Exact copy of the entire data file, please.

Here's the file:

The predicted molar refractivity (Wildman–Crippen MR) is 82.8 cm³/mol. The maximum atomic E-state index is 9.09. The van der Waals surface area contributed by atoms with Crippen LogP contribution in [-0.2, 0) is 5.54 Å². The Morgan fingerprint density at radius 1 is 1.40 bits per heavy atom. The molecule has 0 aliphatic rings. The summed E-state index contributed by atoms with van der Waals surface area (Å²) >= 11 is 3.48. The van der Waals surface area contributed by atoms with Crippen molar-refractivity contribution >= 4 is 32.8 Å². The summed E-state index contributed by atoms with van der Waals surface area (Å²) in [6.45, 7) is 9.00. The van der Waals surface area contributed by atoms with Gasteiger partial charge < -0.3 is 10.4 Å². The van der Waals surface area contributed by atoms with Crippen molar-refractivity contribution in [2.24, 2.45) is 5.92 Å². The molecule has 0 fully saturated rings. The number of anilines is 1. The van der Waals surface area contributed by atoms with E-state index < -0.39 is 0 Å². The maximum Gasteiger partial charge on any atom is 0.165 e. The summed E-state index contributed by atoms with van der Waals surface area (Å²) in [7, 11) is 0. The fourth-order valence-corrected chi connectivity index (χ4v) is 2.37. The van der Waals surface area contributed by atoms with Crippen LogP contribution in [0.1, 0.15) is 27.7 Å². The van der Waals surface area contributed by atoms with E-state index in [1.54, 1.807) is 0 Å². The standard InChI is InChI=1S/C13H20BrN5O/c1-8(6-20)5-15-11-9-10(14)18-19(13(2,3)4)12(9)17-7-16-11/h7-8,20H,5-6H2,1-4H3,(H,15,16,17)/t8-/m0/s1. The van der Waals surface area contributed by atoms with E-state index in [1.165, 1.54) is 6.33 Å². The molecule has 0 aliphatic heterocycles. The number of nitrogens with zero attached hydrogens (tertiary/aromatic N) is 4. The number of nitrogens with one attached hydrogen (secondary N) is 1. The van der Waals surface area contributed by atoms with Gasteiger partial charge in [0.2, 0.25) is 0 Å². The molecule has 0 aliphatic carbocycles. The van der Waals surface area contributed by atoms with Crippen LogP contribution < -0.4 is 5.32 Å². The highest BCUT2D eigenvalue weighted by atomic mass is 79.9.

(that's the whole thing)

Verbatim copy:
The predicted molar refractivity (Wildman–Crippen MR) is 82.8 cm³/mol. The maximum atomic E-state index is 9.09. The van der Waals surface area contributed by atoms with Crippen LogP contribution in [-0.2, 0) is 5.54 Å². The Morgan fingerprint density at radius 1 is 1.40 bits per heavy atom. The molecule has 0 aliphatic rings. The summed E-state index contributed by atoms with van der Waals surface area (Å²) >= 11 is 3.48. The van der Waals surface area contributed by atoms with Crippen molar-refractivity contribution >= 4 is 32.8 Å². The summed E-state index contributed by atoms with van der Waals surface area (Å²) in [6.45, 7) is 9.00. The van der Waals surface area contributed by atoms with Gasteiger partial charge < -0.3 is 10.4 Å². The van der Waals surface area contributed by atoms with Crippen molar-refractivity contribution in [2.24, 2.45) is 5.92 Å². The molecule has 0 fully saturated rings. The number of anilines is 1. The van der Waals surface area contributed by atoms with E-state index < -0.39 is 0 Å². The maximum Gasteiger partial charge on any atom is 0.165 e. The summed E-state index contributed by atoms with van der Waals surface area (Å²) in [7, 11) is 0. The fourth-order valence-corrected chi connectivity index (χ4v) is 2.37. The van der Waals surface area contributed by atoms with Crippen LogP contribution in [0.1, 0.15) is 27.7 Å². The van der Waals surface area contributed by atoms with E-state index in [1.54, 1.807) is 0 Å². The standard InChI is InChI=1S/C13H20BrN5O/c1-8(6-20)5-15-11-9-10(14)18-19(13(2,3)4)12(9)17-7-16-11/h7-8,20H,5-6H2,1-4H3,(H,15,16,17)/t8-/m0/s1. The van der Waals surface area contributed by atoms with E-state index in [1.165, 1.54) is 6.33 Å². The molecule has 0 aliphatic heterocycles. The number of nitrogens with zero attached hydrogens (tertiary/aromatic N) is 4. The number of nitrogens with one attached hydrogen (secondary N) is 1. The van der Waals surface area contributed by atoms with Gasteiger partial charge in [0.2, 0.25) is 0 Å². The molecule has 0 aliphatic carbocycles. The van der Waals surface area contributed by atoms with Crippen LogP contribution < -0.4 is 5.32 Å². The highest BCUT2D eigenvalue weighted by atomic mass is 79.9.